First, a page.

Behind the scenes of EST’s Broken Pieces
Spearheaded by its latest hit, Star TV drama Broken Pieces, Endemol Shine Turkey is successfully changing drama production models in the country. Gün Akyuz reports.
It’s early June and the final day of shooting is underway for the last episode of Broken Pieces (aka Paramparça), Endemol Shine Turkey (EST)’s hit drama production for Star TV. The location is an imposing Ottoman villa in Kandilli on the Asian side of the Bosphorus, one of three main sets used by the Istanbul-based production.
The family drama, in which two baby girls are mistakenly switched at birth in hospital and then unknowingly raised by each other’s families, develops into a tense romance between the wealthy father of one of the girls and the lower-class single mother of the other, as the girls’ real parentage is discovered following a DNA test.
It topped the Turkish 2014/15 television season, racking up impressive domestic audiences as well as stirring significant international interest. Launched on Star TV in December 2014, the drama overtook ATV’s hit series Karadayi – the country’s leading drama of the previous three seasons – increasing its ratings episode after episode. The season ended on June 29, averaging a 22.5% share and 9.2% rating of all viewers (five years-plus) across its run – more than double Star TV’s channel share average (10%). The series has been recommissioned for a second season.
Remarkably, it’s also EST’s first local Turkish drama production – the first of three to launch in 2014/15 – and with it the company has opened up a new path for production methods and business models in Turkey.
“Even though Endemol Shine Turkey was an established brand and production company, we had no track record in drama production. With the success of Broken Pieces we have been approached by more (as yet undisclosed) channels to work together on our upcoming projects,” say Gökhan Tatarer, EST MD and producer of the series.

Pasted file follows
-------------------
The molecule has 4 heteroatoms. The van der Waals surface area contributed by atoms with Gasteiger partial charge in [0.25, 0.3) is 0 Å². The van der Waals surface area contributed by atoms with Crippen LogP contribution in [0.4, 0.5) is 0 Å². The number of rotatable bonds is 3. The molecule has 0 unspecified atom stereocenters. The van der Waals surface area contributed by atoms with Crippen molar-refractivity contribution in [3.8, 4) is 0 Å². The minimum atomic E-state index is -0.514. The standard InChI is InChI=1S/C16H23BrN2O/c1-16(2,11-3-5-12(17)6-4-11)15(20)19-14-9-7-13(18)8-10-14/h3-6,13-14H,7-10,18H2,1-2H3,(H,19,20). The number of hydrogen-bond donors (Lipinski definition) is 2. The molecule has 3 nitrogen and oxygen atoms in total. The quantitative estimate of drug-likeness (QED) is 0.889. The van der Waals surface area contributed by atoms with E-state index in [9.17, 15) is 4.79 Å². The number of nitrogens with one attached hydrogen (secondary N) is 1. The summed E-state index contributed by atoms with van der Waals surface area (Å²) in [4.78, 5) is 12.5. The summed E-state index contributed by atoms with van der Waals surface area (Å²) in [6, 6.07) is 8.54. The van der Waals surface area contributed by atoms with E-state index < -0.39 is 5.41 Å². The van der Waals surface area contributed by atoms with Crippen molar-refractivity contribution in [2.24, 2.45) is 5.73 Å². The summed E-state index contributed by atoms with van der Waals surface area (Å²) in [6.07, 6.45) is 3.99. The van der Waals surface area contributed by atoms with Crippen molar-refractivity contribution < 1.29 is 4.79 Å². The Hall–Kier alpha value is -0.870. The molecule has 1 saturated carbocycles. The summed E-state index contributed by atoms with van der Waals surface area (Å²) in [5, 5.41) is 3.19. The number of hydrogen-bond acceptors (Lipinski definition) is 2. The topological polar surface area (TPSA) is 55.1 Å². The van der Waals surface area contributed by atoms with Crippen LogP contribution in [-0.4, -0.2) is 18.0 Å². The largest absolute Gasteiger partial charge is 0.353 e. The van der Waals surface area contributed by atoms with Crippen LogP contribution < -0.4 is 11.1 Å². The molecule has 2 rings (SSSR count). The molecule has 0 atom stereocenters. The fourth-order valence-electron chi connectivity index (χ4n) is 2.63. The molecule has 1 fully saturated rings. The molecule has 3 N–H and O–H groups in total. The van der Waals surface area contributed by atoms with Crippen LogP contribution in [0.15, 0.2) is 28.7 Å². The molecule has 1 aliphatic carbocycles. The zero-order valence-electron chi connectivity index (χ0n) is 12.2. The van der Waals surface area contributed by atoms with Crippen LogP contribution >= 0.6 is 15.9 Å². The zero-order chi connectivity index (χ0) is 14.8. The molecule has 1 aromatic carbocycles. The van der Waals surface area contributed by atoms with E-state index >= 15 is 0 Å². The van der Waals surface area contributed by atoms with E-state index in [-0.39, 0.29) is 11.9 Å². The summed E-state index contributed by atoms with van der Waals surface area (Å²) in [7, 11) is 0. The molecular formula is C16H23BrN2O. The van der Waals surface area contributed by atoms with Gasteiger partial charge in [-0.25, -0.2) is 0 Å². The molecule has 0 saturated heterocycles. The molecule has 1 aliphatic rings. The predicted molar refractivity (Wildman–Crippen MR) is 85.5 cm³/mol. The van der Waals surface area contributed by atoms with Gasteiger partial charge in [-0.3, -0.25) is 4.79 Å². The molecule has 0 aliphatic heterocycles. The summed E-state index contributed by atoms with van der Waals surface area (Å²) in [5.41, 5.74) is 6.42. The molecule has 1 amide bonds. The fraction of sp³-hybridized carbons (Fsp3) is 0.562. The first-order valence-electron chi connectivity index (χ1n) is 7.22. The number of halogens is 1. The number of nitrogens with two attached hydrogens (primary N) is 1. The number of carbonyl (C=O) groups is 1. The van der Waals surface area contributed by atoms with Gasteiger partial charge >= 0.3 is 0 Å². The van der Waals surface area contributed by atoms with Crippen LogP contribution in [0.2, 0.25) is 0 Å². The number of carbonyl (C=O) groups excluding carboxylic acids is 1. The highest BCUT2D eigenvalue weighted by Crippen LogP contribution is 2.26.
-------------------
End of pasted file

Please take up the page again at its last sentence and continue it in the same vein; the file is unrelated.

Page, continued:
EST entered into drama production in 2014 following the appointment of Hülya Vural to lead the company’s drama business, explains Tatarer. Vural was joined by Özlem Yurtsever, whom Tatarer describes as one of the best executive producers in Turkey.
“Marina Williams, COO of international operations at Endemol Shine Group, supported our ambitions and opened the door for us to have the financial support of the group,” he says. “We started to discuss our long-term projects with talent from different fields of the industry, optioning and licensing scripts. The belief Star TV had in the project has also been key in its genesis.
“We’ve had two other dramas launch this year – Sparrow Palace, for Star TV, and Overturn for ATV. But it was Broken Pieces’ story that appealed to viewers most and became a hit.”
Underscoring the singularly competitive nature of the TV market EST is navigating, ‘dizis’ (or Turkish dramas) dominate the primetime schedules, and the country’s eight main free-to-air nets launch around 100 titles between them every season. Up to 25% of these are cancelled within four weeks of launch. Around 50 new series launched in the 2014/15 season, between September and May, and more than half of them (28) were cancelled, explains Nilüfer Küyel, EST’s head of acquisitions and format development.
Broken Pieces is a high-profile, big-budget production, starring leading Turkish actors Erkan Petekkaya (Dila, Time Goes By) and Nurgul Yeşilçay (Love and Punishment, Ivy Mansion) as central characters Cihan and Gulseren. The scriptwriter is Yıldız Tunç (1001 Nights) and Cevdet Mercan (Asi, Gönülçelen) is the director. EST producers for the drama include Tatarer, EST commercial director Hakan Eren, executive producer Özlem Yurtsever, EST head of drama Vural and line producer Selma Yücel.
A total of 130 people worked on the production, alongside 30 regular actors and a further 10 to 20 in supporting roles – plus up to 300 extras and 27 locations per episode, says Yurtsever. In addition to the three main locations, including Gulseren’s house and Cihan’s villa (the one on the Bosphorus), there are a further 14 fixed sets, plus locations from restaurants, parks, shops and hospitals to a jail. The season finale included 18 extra locations.
Vural says the drama’s success is down to the story’s “simple yet very universal dilemma encouraging the viewer to put themselves in the position of our protagonists, and question what they themselves would do.”